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Review: 'Frankenweenie' will wow adults but may scare young kids

Posted Tuesday, January 8, 2013 at 4:45 PM Central
Last updated Tuesday, January 8, 2013 at 4:53 PM Central

by Tim Briscoe

Director Tim Burton has branded himself very well. We generally know what to expect from his movies. With no foreknowledge, you can presume a new Burton film to be dark and quirky but also whimsical and full of heart.

That's a very accurate of his new animated film Frankenweenie. It's the tale of reclusive young Victor and his beloved dog Sparky. When he loses his best friend in an accident, the pre-teen hatches a plan to re-animate the pooch.

My review of this film is going to be resoundingly positive but with a few disclaimers. It really is a fantastic story filled with amusing detail. But it's also pretty dark for what's being marketed as a kid's film.

I'm not spoiling anything when I say the boy's dog dies. I mean, I said it just a paragraph up and it's the basic premise for the movie. Sparky meets his fate and Victor uses electricity to bring him back to life, Frankenstein-style. The topic of death and resulting resurrection may be a little too much for younger viewers.

Since this was originally produced in 3-D (that version is included with the deluxe Blu-ray), there are several jump-out-at-you moments. There are also some scary characters near the end of the film. Again, we have come to expect that from Burton but children do not. For these reasons I cannot recommend this for kids younger than age 9, give or take a year.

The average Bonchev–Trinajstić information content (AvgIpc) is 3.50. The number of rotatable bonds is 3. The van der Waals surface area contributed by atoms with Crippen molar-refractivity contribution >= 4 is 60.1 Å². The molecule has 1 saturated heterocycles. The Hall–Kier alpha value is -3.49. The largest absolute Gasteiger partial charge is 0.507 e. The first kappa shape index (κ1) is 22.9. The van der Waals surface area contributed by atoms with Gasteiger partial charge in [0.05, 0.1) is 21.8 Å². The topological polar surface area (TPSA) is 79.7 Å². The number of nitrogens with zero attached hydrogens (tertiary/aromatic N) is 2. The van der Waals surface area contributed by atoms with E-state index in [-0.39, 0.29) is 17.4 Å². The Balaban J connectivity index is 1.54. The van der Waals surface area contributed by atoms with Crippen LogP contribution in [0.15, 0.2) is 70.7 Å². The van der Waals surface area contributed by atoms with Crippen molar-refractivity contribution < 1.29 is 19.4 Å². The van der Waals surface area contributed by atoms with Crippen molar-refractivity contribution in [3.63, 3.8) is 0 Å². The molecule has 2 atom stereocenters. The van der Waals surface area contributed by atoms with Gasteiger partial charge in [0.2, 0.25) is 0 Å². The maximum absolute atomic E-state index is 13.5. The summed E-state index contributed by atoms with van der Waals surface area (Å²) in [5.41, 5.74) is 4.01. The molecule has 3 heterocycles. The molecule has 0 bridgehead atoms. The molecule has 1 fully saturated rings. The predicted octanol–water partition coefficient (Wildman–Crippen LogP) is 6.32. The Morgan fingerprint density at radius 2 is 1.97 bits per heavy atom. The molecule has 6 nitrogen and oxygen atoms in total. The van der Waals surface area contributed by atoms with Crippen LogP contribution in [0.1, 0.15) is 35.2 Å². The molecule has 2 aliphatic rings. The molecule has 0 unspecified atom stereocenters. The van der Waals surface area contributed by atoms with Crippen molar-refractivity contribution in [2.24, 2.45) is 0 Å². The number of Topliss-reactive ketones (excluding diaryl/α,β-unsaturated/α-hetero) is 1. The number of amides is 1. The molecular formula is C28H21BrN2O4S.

I watched Frankenweenie with my 10-year-old daughter and her friend. While they certainly enjoyed it, I could tell they were not completely comfortable with the more tense moments. Perhaps I'm a bad dad for introducing her to mild horror movies like this. Or perhaps I've just launched her down a career path.

In the film Victor makes short movies for his family's enjoyment. After watching Frankenweenie, my daughter and her friend decided to become filmmakers themselves. They used an iPad to produce their own short horror film.

And that's how Tim Burton got his start. (Well, minus the iPad.) Growing up he would make films for family and friends, aping his favorite horror and fantasy films. In 1984, a year before he got his big break directing Pee wee's Big Adventure, he created a live-action short for Disney. That film was Frankenweenie. It was just 30 minutes long and was the genesis for what would become this animated film 28 years later.

The original starred Daniel Stern and Shelley Duvall as the parents and child actor Barret Oliver as young Victor. Barret starred in The Neverending Story that same year. You can watch the 1984 Frankenweenie short on the Blu-ray.

Also on the disc is an intriguing featurette describing the meticulous making of the animated movie. Frankenweenie was created using the stop-motion animation style made famous by films like Coraline, ParaNorman and Burton's own The Nightmare Before Christmas. The short documentary will wow you at the level of detail the animators took to bring these characters to life.

Again, I have to caution parents against letting young children watch this film. Since Frankenweenie is in black and white, there's a small chance they'll just dismiss the film as old-looking. They'll assuredly miss the homage to classic horror movies. Frankenweenie is dripping with references to the old Universal Horror favorites and echoes the genre's motifs in general.

I'm off to show my daughter Edward Scissorhands some of Tim Burton's other great films. Perhaps we'll be wowing to her movies in just a few years.